The typical patient is an otherwise healthy lady with a full, thick head of hair who suffers from this sort of hair loss. There is some bitemporal thinning and a positive hair pull test equally over the vertex and occiput on inspection.

Hair follicles in telogen effluvium act similarly to those in telogen effluvium. The hair follicles are constantly changing. Cyclic hair development takes place in a random mosaic pattern, with each follicle having its own control mechanism over the progression and triggering of the various phases.


A variety of causes can induce disruptions in the hair cycle, including:

1. Stress is a serious problem

Telogen effluvium is a condition caused by prolonged stress. Hair loss usually happens 3 months after a stressful incident, according to the experts.


2. Unhealthy eating habits

Protein, iron, B-vitamins, and zinc are all necessary nutrients for hair growth. The quality and quantity of a person’s hair can be affected by a lack of certain nutrients.

3. Weight loss that occurred unexpectedly

Hair loss can occur as a result of weight loss or continuous calorie restriction, as in anorexia nervosa.

4. Pregnancy & Delivery

More hair is in the growing phase for a longer period of time during pregnancy. Hair shedding can be caused by hormonal changes that occur three to six months after delivery. Postpartum telogen effluvium is the medical term for this condition.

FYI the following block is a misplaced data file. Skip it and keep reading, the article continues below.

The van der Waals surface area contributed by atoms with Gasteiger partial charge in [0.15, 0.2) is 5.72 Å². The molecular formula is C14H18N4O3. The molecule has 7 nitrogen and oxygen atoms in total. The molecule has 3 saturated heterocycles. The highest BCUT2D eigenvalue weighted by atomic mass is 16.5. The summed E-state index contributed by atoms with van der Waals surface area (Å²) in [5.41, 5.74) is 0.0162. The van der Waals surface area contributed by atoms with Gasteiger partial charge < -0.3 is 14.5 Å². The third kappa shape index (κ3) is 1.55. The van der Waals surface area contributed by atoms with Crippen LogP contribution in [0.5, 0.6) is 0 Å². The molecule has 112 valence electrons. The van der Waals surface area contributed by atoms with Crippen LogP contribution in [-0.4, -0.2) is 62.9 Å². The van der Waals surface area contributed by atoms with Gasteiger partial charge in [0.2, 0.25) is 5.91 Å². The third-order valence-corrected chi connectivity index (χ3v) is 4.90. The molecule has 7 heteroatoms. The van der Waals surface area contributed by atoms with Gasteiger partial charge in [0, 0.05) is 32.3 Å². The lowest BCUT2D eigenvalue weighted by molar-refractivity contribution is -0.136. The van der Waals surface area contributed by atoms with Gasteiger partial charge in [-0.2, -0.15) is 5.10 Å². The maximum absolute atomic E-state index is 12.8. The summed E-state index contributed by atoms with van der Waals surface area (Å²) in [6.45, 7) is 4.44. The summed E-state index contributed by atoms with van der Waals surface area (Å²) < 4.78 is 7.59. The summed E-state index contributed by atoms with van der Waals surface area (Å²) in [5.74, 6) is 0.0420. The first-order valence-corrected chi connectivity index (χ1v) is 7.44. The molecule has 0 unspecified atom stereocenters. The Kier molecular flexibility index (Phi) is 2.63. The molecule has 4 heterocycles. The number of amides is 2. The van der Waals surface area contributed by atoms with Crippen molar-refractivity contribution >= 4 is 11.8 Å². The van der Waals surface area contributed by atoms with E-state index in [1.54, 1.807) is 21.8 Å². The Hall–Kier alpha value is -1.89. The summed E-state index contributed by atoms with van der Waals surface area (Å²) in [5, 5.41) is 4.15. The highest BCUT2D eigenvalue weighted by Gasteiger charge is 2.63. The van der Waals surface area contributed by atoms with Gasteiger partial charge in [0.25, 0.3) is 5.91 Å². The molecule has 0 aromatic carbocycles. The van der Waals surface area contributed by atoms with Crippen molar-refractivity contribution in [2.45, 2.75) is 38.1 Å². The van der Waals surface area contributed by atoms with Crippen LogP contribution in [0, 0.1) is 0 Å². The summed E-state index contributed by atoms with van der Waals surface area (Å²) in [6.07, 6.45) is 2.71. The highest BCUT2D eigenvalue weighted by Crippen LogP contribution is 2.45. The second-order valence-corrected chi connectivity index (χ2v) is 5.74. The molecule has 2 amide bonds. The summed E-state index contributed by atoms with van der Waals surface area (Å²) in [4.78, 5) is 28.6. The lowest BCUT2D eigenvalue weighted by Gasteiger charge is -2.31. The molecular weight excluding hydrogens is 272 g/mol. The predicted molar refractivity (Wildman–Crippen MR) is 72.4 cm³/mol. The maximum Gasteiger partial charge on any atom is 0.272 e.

5. Menopause

Telogen effluvium can be brought on by hormonal changes that occur during menopause.

6. Certain medications

Hair loss can be caused by several medicines and recreational substances.

7. Health issues that lie under the surface

Alopecia areata, autoimmune illness, thyroid disorders, and alopecia areata are examples of these.

8. Surgery

The kind of operation, length of hospital stay, medicines, and general nutritional state all have a role.

9. Toxicity of metals

Hair loss can occur when hazardous compounds in metal come into contact with the skin.

Who gets telogen effluvium & when do they get it?

After a substantial stress to the body, telogen effluvium normally occurs within 1-3 months. It usually strikes women between 1-3 months after giving birth. 1-3 months following a severe procedure, injury, or sickness are examples of other occasions.


  1. People with CTE have more hair loss on a daily basis.
  2. Hair loss fluctuates from day to day. Over 300 hairs may fall out on some days, whereas 40-50 hairs may fall out on others.
  3. People will complain about too much hair in their brushes, hair on their clothes, clogged shower drains, and plugged vacuums.
  4. Some people experience tingling or soreness in their scalps.
  5. Hair loss can occur anywhere on the scalp, but it’s most noticeable near the temples.


Based on your complete medical history, description of your symptoms, and inspection of your scalp and hair, your dermatologist or primary care physician can diagnose the disease. He or she may gently tug on your hair to determine how many hairs are falling out and where they are in the hair cycle.

To rule out abnormalities of thyroid hormone, iron, vitamin B12, and folic acid as a cause of hair loss, blood tests may be required.

A skin biopsy of your scalp may be useful if another form of hair loss is detected.

Telogen Effluvium (TE) Treatment

As the therapy for Telogen Effluvium varies depending on the reason, see your doctor. If you lose your hair as a result of a sudden shock to the system, such as surgery or delivery, it will most likely grow back over time.

While you’re waiting for your locks to mend, it’s critical to look for your hair and scalp. To eliminate oil and product build-up, eat a hair-friendly diet, condition your hair on a regular basis, and use sulfate- and paraben-free cleansers.